Ljubljana (AFP) - A 35-year-old nuclear plant in Slovenia was restarted Friday after it automatically shut down because of a water supply problem, its operator said.
"The unexpected malfunction was fixed... After thorough testing, the power plant was restarted and reconnected to the system," the Krsko nuclear plant said in a statement.
The facility in Krsko, some 100 kilometres (60 miles) east of the capital Ljubljana, shut down on Thursday because of anomalies in a valve regulating the water supply system.
There was no radiation danger during the incident, which came three months after a shutdown for regular maintenance work.
The 700-megawatt Westinghouse reactor was built in the former Yugoslavia and went into service in 1983.
It has been jointly run with neighbouring Croatia since the breakup of Yugoslavia.
The station was originally due to be switched off in 2023, but two years ago Ljubljana and Zagreb decided to extend its lifetime by another 20 years.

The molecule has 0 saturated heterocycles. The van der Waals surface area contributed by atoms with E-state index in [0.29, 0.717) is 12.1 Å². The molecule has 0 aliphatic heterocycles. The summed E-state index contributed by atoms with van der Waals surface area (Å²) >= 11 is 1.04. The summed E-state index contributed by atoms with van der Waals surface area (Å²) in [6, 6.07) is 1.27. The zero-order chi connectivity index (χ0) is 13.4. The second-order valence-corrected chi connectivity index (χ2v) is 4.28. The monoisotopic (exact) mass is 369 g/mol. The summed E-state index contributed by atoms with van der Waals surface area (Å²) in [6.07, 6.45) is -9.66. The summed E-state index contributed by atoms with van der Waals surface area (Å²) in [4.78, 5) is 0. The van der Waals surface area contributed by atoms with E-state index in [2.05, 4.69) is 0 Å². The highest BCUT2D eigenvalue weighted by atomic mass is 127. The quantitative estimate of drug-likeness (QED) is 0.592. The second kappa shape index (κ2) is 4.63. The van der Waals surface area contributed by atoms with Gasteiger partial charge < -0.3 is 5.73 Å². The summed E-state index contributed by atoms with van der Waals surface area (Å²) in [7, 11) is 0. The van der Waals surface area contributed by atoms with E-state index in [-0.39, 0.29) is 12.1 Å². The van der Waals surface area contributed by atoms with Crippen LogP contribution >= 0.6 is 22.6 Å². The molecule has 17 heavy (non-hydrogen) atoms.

A decade ago, a cooling water leak at the plant triggered a Europe-wide alert procedure, the first since the Chernobyl catastrophe in 1986.
Several NGOs, including Greenpeace, have demanded the dismantling of the station close to Zagreb, because of its age and also because of earthquake risks in the region.
Krsko covers around 20 percent of Slovenia's electricity needs and 15 percent of those in Croatia.